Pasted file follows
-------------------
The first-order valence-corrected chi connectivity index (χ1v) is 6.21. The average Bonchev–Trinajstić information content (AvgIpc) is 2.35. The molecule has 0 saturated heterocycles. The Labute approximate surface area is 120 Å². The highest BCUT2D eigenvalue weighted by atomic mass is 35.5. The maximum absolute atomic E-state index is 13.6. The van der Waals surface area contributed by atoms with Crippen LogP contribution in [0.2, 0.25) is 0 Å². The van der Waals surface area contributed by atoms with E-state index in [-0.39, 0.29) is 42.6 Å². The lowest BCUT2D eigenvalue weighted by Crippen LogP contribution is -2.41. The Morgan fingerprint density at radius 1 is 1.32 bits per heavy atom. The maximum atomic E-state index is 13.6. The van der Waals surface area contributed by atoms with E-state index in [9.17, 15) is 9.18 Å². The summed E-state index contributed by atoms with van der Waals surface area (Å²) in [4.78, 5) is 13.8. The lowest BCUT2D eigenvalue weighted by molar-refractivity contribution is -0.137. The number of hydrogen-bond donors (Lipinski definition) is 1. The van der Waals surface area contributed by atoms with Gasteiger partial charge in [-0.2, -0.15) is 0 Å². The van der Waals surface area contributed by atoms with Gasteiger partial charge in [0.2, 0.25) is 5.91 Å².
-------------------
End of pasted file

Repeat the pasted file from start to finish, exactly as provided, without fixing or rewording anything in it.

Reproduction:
The first-order valence-corrected chi connectivity index (χ1v) is 6.21. The average Bonchev–Trinajstić information content (AvgIpc) is 2.35. The molecule has 0 saturated heterocycles. The Labute approximate surface area is 120 Å². The highest BCUT2D eigenvalue weighted by atomic mass is 35.5. The maximum absolute atomic E-state index is 13.6. The van der Waals surface area contributed by atoms with Crippen LogP contribution in [0.2, 0.25) is 0 Å². The van der Waals surface area contributed by atoms with E-state index in [-0.39, 0.29) is 42.6 Å². The lowest BCUT2D eigenvalue weighted by Crippen LogP contribution is -2.41. The Morgan fingerprint density at radius 1 is 1.32 bits per heavy atom. The maximum atomic E-state index is 13.6. The van der Waals surface area contributed by atoms with E-state index in [9.17, 15) is 9.18 Å². The summed E-state index contributed by atoms with van der Waals surface area (Å²) in [4.78, 5) is 13.8. The lowest BCUT2D eigenvalue weighted by molar-refractivity contribution is -0.137. The number of hydrogen-bond donors (Lipinski definition) is 1. The van der Waals surface area contributed by atoms with Gasteiger partial charge in [-0.2, -0.15) is 0 Å². The van der Waals surface area contributed by atoms with Gasteiger partial charge in [0.2, 0.25) is 5.91 Å².